Glass 4/5 Full: Life, Business and the Narcissism of Small Things

Last December I hit 62 years old. Being honest with myself (and since I’m writing this “out loud” – you), I have to say I wasn’t thrilled by that because it’s a physical age where your mortality continues to slap you in the face.  My  seminal “recognition year” was when I hit 60 in 2009, where for the first time, I realized that I wasn’t immortal – even if 60 is the new 50. That might sound ridiculous, of course we’re not immortal, but I assure you, its not. Intellectually I had always realized that. But, on my 60th birthday it HIT me. It NAILED me.  On my 61st birthday, which was 2010 the year my last parent, my mom, died, I realized that for the first time in my life I didn’t have a parent to wish me happy birthday. I cried.

Now that I’m 62, all this feeling of mortality doesn’t depress me or make me sad. I won’t say it doesn’t concern me, because then I’d be lying. But much more than concern me, it makes me consider how I conduct my life and myself. How I live and what I have to do while I’m here. Thing is, that course of conduct impacts all facets of my life personal and business – since it’s a single life and I’m just one person – meaning I don’t have two codes of ethics, two bodies of principle, and two different personas depending on where I am.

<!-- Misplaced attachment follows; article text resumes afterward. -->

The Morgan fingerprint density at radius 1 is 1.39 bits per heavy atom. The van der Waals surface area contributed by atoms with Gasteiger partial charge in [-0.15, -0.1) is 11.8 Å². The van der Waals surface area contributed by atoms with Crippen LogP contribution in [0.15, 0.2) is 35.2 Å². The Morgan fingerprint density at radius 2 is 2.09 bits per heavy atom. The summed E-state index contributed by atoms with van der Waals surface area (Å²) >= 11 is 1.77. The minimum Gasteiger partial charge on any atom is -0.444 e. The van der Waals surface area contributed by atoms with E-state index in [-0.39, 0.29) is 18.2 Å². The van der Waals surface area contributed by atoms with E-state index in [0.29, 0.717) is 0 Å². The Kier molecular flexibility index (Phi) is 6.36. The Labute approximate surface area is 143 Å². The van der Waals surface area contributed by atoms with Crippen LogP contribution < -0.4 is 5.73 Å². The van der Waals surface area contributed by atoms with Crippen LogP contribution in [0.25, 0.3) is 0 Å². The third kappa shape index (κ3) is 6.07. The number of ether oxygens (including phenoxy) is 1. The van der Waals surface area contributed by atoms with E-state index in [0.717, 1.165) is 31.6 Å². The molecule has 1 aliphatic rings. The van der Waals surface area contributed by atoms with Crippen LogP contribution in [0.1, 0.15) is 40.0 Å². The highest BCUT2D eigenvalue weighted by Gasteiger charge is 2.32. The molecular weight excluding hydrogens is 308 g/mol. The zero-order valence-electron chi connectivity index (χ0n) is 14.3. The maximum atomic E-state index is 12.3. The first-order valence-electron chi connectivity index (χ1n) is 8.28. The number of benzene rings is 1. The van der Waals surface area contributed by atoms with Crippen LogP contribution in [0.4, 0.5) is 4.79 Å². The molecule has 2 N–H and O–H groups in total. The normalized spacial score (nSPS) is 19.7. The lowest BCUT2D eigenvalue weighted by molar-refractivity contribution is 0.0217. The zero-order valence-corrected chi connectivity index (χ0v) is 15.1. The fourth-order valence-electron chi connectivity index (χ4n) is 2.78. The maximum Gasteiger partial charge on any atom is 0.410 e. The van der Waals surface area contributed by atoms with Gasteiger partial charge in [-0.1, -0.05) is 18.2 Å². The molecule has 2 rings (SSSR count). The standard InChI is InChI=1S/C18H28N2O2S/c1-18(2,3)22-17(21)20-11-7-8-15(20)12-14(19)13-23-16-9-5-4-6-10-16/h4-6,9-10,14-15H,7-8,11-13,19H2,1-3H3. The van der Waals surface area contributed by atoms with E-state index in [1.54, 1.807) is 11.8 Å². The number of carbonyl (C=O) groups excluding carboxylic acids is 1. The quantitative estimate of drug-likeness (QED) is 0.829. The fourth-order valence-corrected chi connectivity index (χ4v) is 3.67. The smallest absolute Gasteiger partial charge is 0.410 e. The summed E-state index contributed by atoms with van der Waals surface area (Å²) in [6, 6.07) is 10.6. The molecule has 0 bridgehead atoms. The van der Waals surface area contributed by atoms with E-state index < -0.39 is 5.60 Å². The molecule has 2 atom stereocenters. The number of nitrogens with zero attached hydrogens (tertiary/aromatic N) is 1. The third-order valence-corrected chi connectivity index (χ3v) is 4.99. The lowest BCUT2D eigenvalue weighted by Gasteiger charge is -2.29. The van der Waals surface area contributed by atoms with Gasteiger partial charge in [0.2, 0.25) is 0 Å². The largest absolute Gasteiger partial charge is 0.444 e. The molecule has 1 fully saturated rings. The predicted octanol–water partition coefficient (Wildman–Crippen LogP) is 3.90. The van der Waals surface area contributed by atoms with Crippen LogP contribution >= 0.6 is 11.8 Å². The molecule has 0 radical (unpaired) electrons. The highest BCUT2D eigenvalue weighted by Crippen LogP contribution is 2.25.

I’m not going to delve deeply into all of what I’m thinking about but I will talk about one part of it – what I’m thinking about my place in CRM and some of the things that go on in the industry and about those who are participating in the industry.

I don’t try to kid myself.  I know that I occupy rarified air in the “big fish in a small pond” world of CRM. I realize that I am among its most recognizable names and I’m not too humble to say that I appreciate that even if I don’t think it’s really merited.  But at the same time as I once wrote and have often said, if my epitaph reads “he was #1 in CRM” that’s pretty pathetic. I need to do more and be more.

So let me start from here to let you know what I’m thinking. If this is too much, please tune out now and go elsewhere. If it’s okay with you, soldier on.